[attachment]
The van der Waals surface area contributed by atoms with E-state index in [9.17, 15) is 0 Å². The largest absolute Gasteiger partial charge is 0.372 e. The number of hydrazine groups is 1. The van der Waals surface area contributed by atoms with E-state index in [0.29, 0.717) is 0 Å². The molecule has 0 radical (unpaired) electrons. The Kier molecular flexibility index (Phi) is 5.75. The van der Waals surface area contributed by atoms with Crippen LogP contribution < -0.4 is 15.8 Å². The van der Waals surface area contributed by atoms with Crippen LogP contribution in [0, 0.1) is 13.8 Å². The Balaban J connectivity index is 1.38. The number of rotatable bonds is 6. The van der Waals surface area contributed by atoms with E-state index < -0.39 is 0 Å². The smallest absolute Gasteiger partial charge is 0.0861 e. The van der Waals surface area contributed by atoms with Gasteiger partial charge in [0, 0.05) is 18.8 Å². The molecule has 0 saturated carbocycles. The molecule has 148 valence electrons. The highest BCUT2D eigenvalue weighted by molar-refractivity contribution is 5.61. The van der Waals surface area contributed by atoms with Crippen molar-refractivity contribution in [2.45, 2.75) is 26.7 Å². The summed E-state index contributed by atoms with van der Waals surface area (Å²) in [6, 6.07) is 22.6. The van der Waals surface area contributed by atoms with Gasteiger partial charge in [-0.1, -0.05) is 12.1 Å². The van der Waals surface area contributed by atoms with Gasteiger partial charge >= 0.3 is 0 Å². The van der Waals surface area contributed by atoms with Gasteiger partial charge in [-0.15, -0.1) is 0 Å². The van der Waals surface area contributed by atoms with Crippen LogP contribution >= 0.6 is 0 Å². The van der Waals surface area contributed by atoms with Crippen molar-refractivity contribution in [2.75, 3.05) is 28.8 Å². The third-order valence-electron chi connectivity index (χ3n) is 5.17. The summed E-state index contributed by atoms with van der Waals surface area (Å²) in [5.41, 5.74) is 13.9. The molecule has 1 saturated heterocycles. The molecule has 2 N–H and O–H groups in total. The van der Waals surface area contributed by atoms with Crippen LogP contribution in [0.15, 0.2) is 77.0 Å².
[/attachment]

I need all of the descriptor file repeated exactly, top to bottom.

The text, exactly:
The van der Waals surface area contributed by atoms with E-state index in [9.17, 15) is 0 Å². The largest absolute Gasteiger partial charge is 0.372 e. The number of hydrazine groups is 1. The van der Waals surface area contributed by atoms with E-state index in [0.29, 0.717) is 0 Å². The molecule has 0 radical (unpaired) electrons. The Kier molecular flexibility index (Phi) is 5.75. The van der Waals surface area contributed by atoms with Crippen LogP contribution < -0.4 is 15.8 Å². The van der Waals surface area contributed by atoms with Crippen LogP contribution in [0, 0.1) is 13.8 Å². The Balaban J connectivity index is 1.38. The number of rotatable bonds is 6. The van der Waals surface area contributed by atoms with E-state index < -0.39 is 0 Å². The smallest absolute Gasteiger partial charge is 0.0861 e. The van der Waals surface area contributed by atoms with Gasteiger partial charge in [0, 0.05) is 18.8 Å². The molecule has 0 saturated carbocycles. The molecule has 148 valence electrons. The highest BCUT2D eigenvalue weighted by molar-refractivity contribution is 5.61. The van der Waals surface area contributed by atoms with Crippen molar-refractivity contribution in [2.45, 2.75) is 26.7 Å². The summed E-state index contributed by atoms with van der Waals surface area (Å²) in [6, 6.07) is 22.6. The van der Waals surface area contributed by atoms with Gasteiger partial charge in [-0.1, -0.05) is 12.1 Å². The van der Waals surface area contributed by atoms with Gasteiger partial charge >= 0.3 is 0 Å². The van der Waals surface area contributed by atoms with Gasteiger partial charge in [-0.15, -0.1) is 0 Å². The van der Waals surface area contributed by atoms with Crippen LogP contribution >= 0.6 is 0 Å². The van der Waals surface area contributed by atoms with Crippen molar-refractivity contribution in [2.75, 3.05) is 28.8 Å². The third-order valence-electron chi connectivity index (χ3n) is 5.17. The summed E-state index contributed by atoms with van der Waals surface area (Å²) in [5.41, 5.74) is 13.9. The molecule has 1 saturated heterocycles. The molecule has 2 N–H and O–H groups in total. The van der Waals surface area contributed by atoms with Crippen LogP contribution in [0.15, 0.2) is 77.0 Å².